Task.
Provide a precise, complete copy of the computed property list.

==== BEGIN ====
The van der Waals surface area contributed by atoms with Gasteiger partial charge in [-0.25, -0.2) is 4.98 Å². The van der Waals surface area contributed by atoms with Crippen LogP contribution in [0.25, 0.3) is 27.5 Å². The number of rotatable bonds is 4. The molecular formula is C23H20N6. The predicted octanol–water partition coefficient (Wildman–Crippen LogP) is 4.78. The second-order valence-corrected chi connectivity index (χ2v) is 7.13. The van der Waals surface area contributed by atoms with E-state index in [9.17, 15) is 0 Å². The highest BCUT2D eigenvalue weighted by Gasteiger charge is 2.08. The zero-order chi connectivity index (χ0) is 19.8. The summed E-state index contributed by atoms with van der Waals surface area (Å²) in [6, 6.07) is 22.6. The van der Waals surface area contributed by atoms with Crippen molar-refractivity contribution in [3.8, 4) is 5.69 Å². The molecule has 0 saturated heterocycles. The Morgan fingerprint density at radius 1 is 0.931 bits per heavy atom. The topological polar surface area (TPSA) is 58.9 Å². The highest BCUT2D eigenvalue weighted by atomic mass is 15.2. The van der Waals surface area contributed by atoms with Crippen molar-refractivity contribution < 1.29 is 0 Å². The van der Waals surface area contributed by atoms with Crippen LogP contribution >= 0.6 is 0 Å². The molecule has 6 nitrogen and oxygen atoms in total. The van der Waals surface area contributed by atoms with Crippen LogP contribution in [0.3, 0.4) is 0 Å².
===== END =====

The van der Waals surface area contributed by atoms with Gasteiger partial charge in [-0.25, -0.2) is 4.98 Å². The van der Waals surface area contributed by atoms with Crippen LogP contribution in [0.25, 0.3) is 27.5 Å². The number of rotatable bonds is 4. The molecular formula is C23H20N6. The predicted octanol–water partition coefficient (Wildman–Crippen LogP) is 4.78. The second-order valence-corrected chi connectivity index (χ2v) is 7.13. The van der Waals surface area contributed by atoms with E-state index in [9.17, 15) is 0 Å². The highest BCUT2D eigenvalue weighted by Gasteiger charge is 2.08. The zero-order chi connectivity index (χ0) is 19.8. The summed E-state index contributed by atoms with van der Waals surface area (Å²) in [6, 6.07) is 22.6. The van der Waals surface area contributed by atoms with Crippen molar-refractivity contribution in [3.8, 4) is 5.69 Å². The molecule has 0 saturated heterocycles. The Morgan fingerprint density at radius 1 is 0.931 bits per heavy atom. The topological polar surface area (TPSA) is 58.9 Å². The highest BCUT2D eigenvalue weighted by atomic mass is 15.2. The van der Waals surface area contributed by atoms with Crippen molar-refractivity contribution < 1.29 is 0 Å². The van der Waals surface area contributed by atoms with Crippen LogP contribution >= 0.6 is 0 Å². The molecule has 6 nitrogen and oxygen atoms in total. The van der Waals surface area contributed by atoms with Crippen LogP contribution in [0.3, 0.4) is 0 Å².